The Great Northern Express is a tale not of two cities but, give or take a few, of one hundred. Specifically, it is the story of the
monumental book tour I made the summer I turned sixty-five.
That journey was inspired by a much shorter trip: a walk up the
street to our village's tiny post office, where I received an unexpected
This is also the story of how my wife, Phillis, and I came to settle in the Northeast Kingdom of Vermont. It, too, began with a journey: this one when we were just twenty-one, to interview for teaching jobs in the remote mill town of Orleans, in the northern Green Mountains just south of the Canadian border, where we planned to teach for a year or two, save some money, and then move on to graduate school.
I have divided The Great Northern Express into three parts: Faith, Hope, and Love. Certainly, faith, hope, and love are what sustained me during a sojourn I feared might be my last. The sixty-five chapters here suggest how, upon reaching an age when many people think about retiring, or already have, I set out to rededicate myself to what has been my profession for more than four decades. Since I am, by both trade and personal inclination, a storyteller, each chapter tells a story.
I have changed the names of a few of the people I have written about. In two or three cases I combined characters to further conceal actual identities. Like Henry David Thoreau, who in fact spent slightly more than two years at Walden Pond, which he compressed into one calendar year in Walden, I have also occasionally used experiences from earlier or later times in my life.
The Great Northern Express is the story of how, as I traveled from coast to coast and border to border in the summer of my sixty-fifth year, two journeys seemed to meld into the narrative of one writer's search, in his life and work, for the true meaning of home.
The Trip Not Taken
My first home was a ghost town. Hidden away in a remote hollow
of the Catskill Mountains, the company- owned hamlet of
Chichester went bankrupt in 1939, three years before I was
born. A few families, ours included, hung on for several more
years. But without its once-prosperous furniture factory, which
reopened a couple of times in my early boyhood only to shut
down a few months later, Chichester was just another dying upstate
mill town. By the time I turned five, the place was on its
last legs, and looked it.
While many of my happiest memories date from those years in the Catskills - I caught my first trout in the stream behind our house when I was four, shagged foul balls for older kids at the overgrown diamond on the village green - from the fall when I entered first grade until my first year of high school, my family moved, by my count, ten times. My dad, a schoolteacher, had itchy feet, like Pa Ingalls in Laura Ingalls Wilder's Little House books. After leaving Chichester, we Moshers would strike out for new territory every year or so. And although I never wanted to leave any of the towns where we temporarily alighted, I don't recall thinking there was anything unusual about pulling up stakes at the end of every school year and relocating. In those days I was a ballplaying, daydreaming, reading little guy with a slew of imaginary companions, mostly from the books I devoured - Huck Finn, Treasure Island's Jim Hawkins, David Copperfield.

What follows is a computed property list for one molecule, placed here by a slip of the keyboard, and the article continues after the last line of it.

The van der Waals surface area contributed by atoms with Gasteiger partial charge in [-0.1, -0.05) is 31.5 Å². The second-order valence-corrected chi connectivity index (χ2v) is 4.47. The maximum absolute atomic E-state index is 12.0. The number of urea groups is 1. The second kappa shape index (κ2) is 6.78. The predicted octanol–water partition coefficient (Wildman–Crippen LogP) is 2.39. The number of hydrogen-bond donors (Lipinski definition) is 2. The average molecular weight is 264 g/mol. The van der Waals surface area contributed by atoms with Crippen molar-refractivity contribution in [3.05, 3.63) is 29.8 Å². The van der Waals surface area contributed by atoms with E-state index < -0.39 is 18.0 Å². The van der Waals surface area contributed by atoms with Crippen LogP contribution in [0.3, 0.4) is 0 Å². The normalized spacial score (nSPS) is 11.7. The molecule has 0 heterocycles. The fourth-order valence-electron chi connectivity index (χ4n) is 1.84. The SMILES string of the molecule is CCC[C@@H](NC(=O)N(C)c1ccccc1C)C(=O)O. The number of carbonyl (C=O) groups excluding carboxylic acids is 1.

So long as our family stayed together and I could find a nearby trout brook, a ball field, and a steady supply of books to read, I didn't care how often we moved.
Still, I have always regarded Chichester as my hometown. If asked for a favorite early memory, I'd recall sitting between my dad and Reg Bennett in the front seat of Dad's old, battleshipgray DeSoto on the mountaintop behind our house, trying to dial in the Yankees - Red Sox game on the car radio. As the house lights of the town below began to wink on in the twilight, and Mel Allen or Curt Gowdy waxed poetic about the Bronx Bombers or the boys from Beantown, Reg and Dad would talk baseball. Reg - my father's best friend, fishing partner, and teaching colleague - was a second father and honorary uncle to me. In temperament, Dad and Reg were as different from each other as lifelong friends can be. My father was a big, outgoing, nonjudgmental man, comfortable with himself and others.
Excerpted from The Great Northern Express by Howard F Mosher. Copyright © 2012 by Howard F Mosher. Excerpted by permission of Crown. All rights reserved. No part of this excerpt may be reproduced or reprinted without permission in writing from the publisher.
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